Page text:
“The only reason you say that race was not an issue is because you wish it was not.
We all wish it was not. But it’s a lie.
I came from a country where race was not an issue;
I did not think of myself as black and I only became black when I came to America."
I've always been keenly fascinated by issues of migration and dislocation, while studying these themes in my college literature classes, or encountering them in many favorite novels by authors such as Salman Rushdie, Jhumpa Lahiri, Lisa See and Arundhati Roy. Perhaps that's why Americanah, by Ngozi Adichie, spoke to me so profoundly. This is a smart, engaging novel about being non-American black in America, living with racism, struggling with identity issues, coping with loss and finding love. It is so beautifully written and so moving that I found myself devouring the pages even way past my bed time.
At the heart of this daring commentary on racism, is a sweet and simple love story. Ifemelu and Obinze are childhood sweethearts - their passion is both comfortable and consuming. “She rested her head against his and felt, for the first time, what she would often feel with him: a self-affection. He made her like herself.” Obinze is the strong and silent type, with perfect manners and a calm, even-tempered nature. Ifemelu is the more outspoken of the two, with more guts and gusto, and she is the main character. We follow her journey as she moves to America to make a better life - "conditioned from birth to look towards somewhere else, eternally convinced that real lives happened in that somewhere else." At first she is lonely, poor and desperate... which leads her to make decisions that estrange her from her love, still back in Nigeria. When she gets back on her feet and finds some stability and strength, it's fun to experience her different relationships and learn alongside her. She encounters ordinary things like kindness, romance, friendship -- but also things that are unique to America, like diversity, wealth, and abundance. “If you don't understand, ask questions. If you're uncomfortable about asking questions, say you are uncomfortable about asking questions and then ask anyway. It's easy to tell when a question is coming from a good place. Then listen some more. Sometimes people just want to feel heard. Here's to possibilities of friendship and connection and understanding.”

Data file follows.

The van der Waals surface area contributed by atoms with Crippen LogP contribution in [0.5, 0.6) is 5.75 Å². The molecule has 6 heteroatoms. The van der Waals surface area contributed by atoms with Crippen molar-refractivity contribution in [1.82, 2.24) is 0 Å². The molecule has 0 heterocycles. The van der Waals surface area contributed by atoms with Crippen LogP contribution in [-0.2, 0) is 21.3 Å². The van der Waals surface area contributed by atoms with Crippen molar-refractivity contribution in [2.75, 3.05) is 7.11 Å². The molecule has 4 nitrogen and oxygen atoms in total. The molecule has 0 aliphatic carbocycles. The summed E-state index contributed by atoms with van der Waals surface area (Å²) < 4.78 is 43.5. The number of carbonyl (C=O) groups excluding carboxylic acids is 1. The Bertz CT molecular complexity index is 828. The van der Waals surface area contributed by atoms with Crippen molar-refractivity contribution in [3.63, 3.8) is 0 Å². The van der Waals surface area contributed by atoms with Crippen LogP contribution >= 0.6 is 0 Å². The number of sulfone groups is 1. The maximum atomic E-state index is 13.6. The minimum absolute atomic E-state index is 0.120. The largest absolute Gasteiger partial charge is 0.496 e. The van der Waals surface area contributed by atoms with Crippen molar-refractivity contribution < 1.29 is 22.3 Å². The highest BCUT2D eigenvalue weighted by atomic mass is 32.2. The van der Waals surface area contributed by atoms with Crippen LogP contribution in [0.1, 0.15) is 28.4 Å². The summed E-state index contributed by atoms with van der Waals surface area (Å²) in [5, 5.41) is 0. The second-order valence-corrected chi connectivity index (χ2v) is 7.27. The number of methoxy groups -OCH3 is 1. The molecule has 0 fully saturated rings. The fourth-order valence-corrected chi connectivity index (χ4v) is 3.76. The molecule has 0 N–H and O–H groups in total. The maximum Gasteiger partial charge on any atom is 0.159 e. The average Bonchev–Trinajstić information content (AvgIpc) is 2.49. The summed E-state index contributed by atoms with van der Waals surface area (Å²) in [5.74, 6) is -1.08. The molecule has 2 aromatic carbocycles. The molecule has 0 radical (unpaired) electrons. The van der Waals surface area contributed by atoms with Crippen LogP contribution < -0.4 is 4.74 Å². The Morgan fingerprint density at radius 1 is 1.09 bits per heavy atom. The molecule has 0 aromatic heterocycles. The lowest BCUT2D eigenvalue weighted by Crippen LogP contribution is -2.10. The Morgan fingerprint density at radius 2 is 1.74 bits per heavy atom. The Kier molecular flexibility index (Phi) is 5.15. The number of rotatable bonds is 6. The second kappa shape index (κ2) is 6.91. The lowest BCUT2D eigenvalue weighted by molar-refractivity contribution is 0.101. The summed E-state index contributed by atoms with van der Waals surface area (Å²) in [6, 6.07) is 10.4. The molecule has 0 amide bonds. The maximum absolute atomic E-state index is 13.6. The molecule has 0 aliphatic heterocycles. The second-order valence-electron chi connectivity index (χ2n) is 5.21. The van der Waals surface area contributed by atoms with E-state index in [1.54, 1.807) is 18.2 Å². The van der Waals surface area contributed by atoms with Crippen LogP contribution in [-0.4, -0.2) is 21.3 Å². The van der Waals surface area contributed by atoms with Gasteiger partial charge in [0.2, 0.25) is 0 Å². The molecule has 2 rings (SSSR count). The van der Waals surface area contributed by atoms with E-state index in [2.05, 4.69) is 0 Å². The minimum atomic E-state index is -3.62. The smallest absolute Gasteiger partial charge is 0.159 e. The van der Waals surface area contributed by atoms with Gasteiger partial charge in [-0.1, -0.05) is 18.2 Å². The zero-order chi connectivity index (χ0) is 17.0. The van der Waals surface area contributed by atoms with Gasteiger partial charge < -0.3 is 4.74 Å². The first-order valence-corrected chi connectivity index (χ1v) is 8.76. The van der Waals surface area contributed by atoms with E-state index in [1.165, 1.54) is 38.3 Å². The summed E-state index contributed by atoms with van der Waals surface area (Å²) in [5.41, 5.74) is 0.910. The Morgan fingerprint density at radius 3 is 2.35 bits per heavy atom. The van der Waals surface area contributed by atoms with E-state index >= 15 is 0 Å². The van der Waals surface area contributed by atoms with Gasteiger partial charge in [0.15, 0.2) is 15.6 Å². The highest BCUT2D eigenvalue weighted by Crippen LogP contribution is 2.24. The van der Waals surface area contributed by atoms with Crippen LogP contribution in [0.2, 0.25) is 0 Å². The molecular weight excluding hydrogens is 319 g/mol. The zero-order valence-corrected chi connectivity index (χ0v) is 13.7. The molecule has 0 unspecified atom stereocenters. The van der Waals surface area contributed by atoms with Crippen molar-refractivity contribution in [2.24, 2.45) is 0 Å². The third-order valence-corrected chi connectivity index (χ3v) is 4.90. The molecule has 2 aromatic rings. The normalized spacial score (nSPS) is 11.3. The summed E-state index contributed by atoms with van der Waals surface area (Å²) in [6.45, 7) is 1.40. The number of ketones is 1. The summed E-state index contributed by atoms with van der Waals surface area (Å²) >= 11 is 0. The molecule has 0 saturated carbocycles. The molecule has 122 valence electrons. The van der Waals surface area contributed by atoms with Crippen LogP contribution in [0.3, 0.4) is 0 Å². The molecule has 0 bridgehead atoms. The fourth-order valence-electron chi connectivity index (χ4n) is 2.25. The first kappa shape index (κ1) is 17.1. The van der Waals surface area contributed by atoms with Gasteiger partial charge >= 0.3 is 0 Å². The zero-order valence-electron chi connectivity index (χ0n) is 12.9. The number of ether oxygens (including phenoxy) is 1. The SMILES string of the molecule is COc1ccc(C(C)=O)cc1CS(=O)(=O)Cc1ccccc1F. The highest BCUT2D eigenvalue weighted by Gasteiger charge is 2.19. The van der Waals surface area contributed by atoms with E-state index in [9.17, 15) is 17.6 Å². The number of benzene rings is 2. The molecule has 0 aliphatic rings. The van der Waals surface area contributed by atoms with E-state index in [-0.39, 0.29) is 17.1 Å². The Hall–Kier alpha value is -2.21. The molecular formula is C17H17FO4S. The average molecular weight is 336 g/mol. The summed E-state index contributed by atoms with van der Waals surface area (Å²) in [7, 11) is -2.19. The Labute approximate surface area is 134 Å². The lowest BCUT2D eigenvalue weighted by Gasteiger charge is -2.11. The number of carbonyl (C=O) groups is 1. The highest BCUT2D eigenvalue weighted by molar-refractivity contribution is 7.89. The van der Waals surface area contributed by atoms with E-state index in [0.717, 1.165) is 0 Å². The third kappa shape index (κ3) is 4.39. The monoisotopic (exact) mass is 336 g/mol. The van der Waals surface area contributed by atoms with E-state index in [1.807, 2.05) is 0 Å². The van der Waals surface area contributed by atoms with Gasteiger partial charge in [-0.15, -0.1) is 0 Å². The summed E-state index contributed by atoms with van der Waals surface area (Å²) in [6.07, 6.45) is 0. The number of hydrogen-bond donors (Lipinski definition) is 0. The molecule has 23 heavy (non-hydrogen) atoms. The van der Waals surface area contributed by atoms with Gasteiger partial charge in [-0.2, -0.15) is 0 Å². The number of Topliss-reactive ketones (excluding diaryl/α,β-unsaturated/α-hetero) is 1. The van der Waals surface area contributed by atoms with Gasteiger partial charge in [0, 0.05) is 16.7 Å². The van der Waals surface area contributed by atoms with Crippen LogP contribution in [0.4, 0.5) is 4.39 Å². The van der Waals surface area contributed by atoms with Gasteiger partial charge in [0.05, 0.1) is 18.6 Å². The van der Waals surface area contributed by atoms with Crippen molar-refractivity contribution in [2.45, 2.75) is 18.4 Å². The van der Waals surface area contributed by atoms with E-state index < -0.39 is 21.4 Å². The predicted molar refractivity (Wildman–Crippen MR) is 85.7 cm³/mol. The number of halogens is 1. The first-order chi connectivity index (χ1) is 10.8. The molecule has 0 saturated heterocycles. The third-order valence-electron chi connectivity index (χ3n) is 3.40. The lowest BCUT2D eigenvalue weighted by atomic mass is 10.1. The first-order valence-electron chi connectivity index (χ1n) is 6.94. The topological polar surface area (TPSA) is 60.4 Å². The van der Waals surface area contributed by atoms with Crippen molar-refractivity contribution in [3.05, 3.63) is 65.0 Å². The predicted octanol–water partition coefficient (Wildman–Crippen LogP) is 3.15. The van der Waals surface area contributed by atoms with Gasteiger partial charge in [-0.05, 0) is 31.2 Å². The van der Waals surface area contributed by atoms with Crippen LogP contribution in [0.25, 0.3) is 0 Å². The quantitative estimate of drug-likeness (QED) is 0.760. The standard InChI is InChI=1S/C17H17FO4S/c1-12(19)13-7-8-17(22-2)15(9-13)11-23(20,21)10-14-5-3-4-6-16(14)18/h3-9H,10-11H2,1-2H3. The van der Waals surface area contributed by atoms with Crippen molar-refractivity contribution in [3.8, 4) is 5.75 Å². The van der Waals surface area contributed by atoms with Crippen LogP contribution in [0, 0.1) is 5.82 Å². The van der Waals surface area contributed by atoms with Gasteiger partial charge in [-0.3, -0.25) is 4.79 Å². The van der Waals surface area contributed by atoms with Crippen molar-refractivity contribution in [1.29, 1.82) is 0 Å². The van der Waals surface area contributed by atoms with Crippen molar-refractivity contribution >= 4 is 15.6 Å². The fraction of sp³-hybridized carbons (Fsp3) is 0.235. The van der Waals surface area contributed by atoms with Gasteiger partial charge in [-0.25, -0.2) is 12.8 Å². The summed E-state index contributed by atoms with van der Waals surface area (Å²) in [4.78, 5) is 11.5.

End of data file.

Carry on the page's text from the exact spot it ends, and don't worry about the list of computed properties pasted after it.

As a South Asian-American who is a 1st generation immigrant as well, I could really relate to many of Ifemelu's innocent observations, which she tells with so much wit and humour, it feels like you're her friend. The narrative shifts between her perspective and Obinze's... it is told mostly in flashbacks, while Ifemelu is getting her hair braided at a salon. To add even more depth and a modern perspective, excerpts from Ifemelu's blog, Raceteenth, are included. They are at once refreshing and thought-provoking, and I really enjoyed the writing there.
Ifemelu has finally integrated and is seemingly doing well in America, but “...there was cement in her soul. It had been there for a while, an early morning disease of fatigue, shapeless desires, brief imaginary glints of other lives she could be living, that over the months melded into a piercing homesickness.” When homesick Ifemelu returns to Nigeria, she re-meets Obinze, who is now married with a daughter. What unfolds is not only a love for each other, but also for their shared homeland, childhood, and all the memories. There is so much nostalgia in these pages, it is almost tangible. Parts of this book are heartbreaking, others are incredibly heartwarming.
THIS IS A MUST READ!!! I loved it so much.